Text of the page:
An Old School Friend Wants to Meet Up With You – Do You?

Sticky Etiquette Situations

etiquette rules

An old friend from high school contacted me through Facebook.  I really don’t want to meet up with her.  What do I say so I don’t hurt her feelings?  Asked by Maria – Colorado

With all the social media available to us to reconnect with people, it brings up new etiquette issues.  Read what our panelists had to write…

friend contacts you on social mediaFacebook does make some people come out of the woodwork.  It’s like a class reunion on steroids.  If she just put through a ‘friend request’ just hit ‘Ignore’.  If she already is on your friend list, you have some choices: 1. Just don’t respond and she’ll get the hint.  2.  Be honest and say you are uncomfortable meeting up.  3.  Fib, and keep telling her you are busy.  There are people who ask me for a ‘friend request’ who I don’t remember at all. Facebook is a tool for reconnecting and connecting people.  But it is in your power how those connections are made.  Megan – 30 something


Amy BrownI’m sure somewhere there are blogs or books in the works about Facebook etiquette – we all need help with various scenarios that Facebook has introduced! In absence of the nuggets of wisdom that might be contained in said forums, I’d probably use the ‘I”m sorry now is not a great time. Life is so busy, let’s reconnect when things get a bit saner’ excuse.”  While I’m not normally an advocate for being indirect, I admit I too get stumped with the unwanted ‘reach outs’ that seem to be part and parcel with being on Facebook. Alternatively, if the reason you don’t want to meet her is related to a past wrong, there could be merit in some transparency to allow you to move on. However, that looks like a further investment of time, which may not be worth the investment. I wish you luck managing through this in a way that allows you to be authentic. Amy B. – 40 something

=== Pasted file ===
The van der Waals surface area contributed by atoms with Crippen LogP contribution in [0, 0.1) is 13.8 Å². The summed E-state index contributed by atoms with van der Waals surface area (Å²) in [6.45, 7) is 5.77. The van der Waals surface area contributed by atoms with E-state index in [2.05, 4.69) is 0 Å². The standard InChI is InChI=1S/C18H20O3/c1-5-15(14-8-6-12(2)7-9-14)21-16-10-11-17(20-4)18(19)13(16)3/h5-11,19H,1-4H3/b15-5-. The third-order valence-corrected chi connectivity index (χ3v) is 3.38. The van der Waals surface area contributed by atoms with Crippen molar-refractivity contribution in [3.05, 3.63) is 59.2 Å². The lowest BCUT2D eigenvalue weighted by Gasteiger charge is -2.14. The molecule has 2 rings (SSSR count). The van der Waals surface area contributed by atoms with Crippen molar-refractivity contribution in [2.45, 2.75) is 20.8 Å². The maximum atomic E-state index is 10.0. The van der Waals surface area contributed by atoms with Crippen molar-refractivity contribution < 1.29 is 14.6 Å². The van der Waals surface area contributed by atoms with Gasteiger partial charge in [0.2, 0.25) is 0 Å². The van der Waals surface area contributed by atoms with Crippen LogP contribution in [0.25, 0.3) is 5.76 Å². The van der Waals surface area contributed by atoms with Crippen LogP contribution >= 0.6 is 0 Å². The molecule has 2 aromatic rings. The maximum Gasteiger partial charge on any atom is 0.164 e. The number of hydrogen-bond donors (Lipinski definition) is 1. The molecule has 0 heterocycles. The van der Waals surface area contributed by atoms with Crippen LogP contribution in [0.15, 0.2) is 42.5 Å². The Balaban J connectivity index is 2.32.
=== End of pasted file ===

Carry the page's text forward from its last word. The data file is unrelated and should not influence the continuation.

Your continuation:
Amy C.I had someone contact me through Facebook that I hardly remembered.  I did not reply, as it made me very uncomfortable.  I’d think of a way to get out of it without making it personal.  Think of it this way:  if you had bumped into her in the grocery store, how would you respond to an invite?  Use the same kind of response, keeping it light and kind.  The fact of the matter is, we are all very busy these days, and time can be precious.  Spend your time with the people who light up your life.  Amy C. – 40 something

Marge G.Probably the best thing is to make up excuses, just like you do in any other situation where you prefer not to enter or re-enter into a relationship.  The dog died, the kids have all run away, your house was recently burglarized, etc.  If that doesn’t work, go ahead and meet her and discuss old times but make it clear that although the visit was enjoyable, you schedule is booked and you don’t have much time at this point in your life for many social things.  If Facebook is the first time you’ve heard from her in years, you won’t have all that much in common and most sharing can be done over a lunch.  Suggest keeping in touch via Facebook.  It’s great for noncommittal friendships.  Marge – 70 something